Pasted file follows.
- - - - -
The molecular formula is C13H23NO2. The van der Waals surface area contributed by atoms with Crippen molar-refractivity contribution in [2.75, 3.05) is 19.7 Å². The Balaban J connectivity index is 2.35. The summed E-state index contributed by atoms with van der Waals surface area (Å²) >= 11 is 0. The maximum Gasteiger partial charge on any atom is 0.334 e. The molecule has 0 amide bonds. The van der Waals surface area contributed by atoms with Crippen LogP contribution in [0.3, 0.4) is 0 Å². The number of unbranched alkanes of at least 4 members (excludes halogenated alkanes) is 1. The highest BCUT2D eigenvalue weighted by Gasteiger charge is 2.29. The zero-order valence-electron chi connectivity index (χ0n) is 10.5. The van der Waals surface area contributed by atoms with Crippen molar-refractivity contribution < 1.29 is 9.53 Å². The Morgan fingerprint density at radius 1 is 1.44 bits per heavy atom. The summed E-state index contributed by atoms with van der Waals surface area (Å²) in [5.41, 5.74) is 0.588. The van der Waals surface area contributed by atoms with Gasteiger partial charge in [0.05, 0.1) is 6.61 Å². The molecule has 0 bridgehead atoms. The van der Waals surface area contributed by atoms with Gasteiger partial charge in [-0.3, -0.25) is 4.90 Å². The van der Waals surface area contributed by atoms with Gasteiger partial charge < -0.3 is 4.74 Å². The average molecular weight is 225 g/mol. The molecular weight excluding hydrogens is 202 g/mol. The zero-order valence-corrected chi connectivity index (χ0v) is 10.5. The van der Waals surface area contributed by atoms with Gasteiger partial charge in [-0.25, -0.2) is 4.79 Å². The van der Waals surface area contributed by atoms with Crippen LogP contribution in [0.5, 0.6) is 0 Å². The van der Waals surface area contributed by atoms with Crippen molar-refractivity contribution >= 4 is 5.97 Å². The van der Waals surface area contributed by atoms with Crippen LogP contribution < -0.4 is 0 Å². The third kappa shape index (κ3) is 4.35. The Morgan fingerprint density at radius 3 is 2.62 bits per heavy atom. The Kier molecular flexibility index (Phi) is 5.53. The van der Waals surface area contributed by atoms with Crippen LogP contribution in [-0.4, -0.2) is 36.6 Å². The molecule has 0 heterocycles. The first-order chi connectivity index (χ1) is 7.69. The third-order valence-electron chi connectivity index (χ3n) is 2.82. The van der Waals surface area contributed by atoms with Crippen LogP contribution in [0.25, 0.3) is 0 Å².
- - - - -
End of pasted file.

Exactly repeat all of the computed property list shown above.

The molecular formula is C13H23NO2. The van der Waals surface area contributed by atoms with Crippen molar-refractivity contribution in [2.75, 3.05) is 19.7 Å². The Balaban J connectivity index is 2.35. The summed E-state index contributed by atoms with van der Waals surface area (Å²) >= 11 is 0. The maximum Gasteiger partial charge on any atom is 0.334 e. The molecule has 0 amide bonds. The van der Waals surface area contributed by atoms with Crippen LogP contribution in [0.3, 0.4) is 0 Å². The number of unbranched alkanes of at least 4 members (excludes halogenated alkanes) is 1. The highest BCUT2D eigenvalue weighted by Gasteiger charge is 2.29. The zero-order valence-electron chi connectivity index (χ0n) is 10.5. The van der Waals surface area contributed by atoms with Crippen molar-refractivity contribution < 1.29 is 9.53 Å². The Morgan fingerprint density at radius 1 is 1.44 bits per heavy atom. The summed E-state index contributed by atoms with van der Waals surface area (Å²) in [5.41, 5.74) is 0.588. The van der Waals surface area contributed by atoms with Gasteiger partial charge in [0.05, 0.1) is 6.61 Å². The molecule has 0 bridgehead atoms. The van der Waals surface area contributed by atoms with Gasteiger partial charge in [-0.3, -0.25) is 4.90 Å². The van der Waals surface area contributed by atoms with Gasteiger partial charge < -0.3 is 4.74 Å². The average molecular weight is 225 g/mol. The molecular weight excluding hydrogens is 202 g/mol. The zero-order valence-corrected chi connectivity index (χ0v) is 10.5. The van der Waals surface area contributed by atoms with Gasteiger partial charge in [-0.25, -0.2) is 4.79 Å². The van der Waals surface area contributed by atoms with Crippen LogP contribution in [0.5, 0.6) is 0 Å². The van der Waals surface area contributed by atoms with Crippen molar-refractivity contribution >= 4 is 5.97 Å². The van der Waals surface area contributed by atoms with Crippen LogP contribution < -0.4 is 0 Å². The third kappa shape index (κ3) is 4.35. The Morgan fingerprint density at radius 3 is 2.62 bits per heavy atom. The Kier molecular flexibility index (Phi) is 5.53. The van der Waals surface area contributed by atoms with Crippen LogP contribution in [-0.4, -0.2) is 36.6 Å². The molecule has 0 heterocycles. The first-order chi connectivity index (χ1) is 7.69. The third-order valence-electron chi connectivity index (χ3n) is 2.82. The van der Waals surface area contributed by atoms with Crippen LogP contribution in [0.25, 0.3) is 0 Å².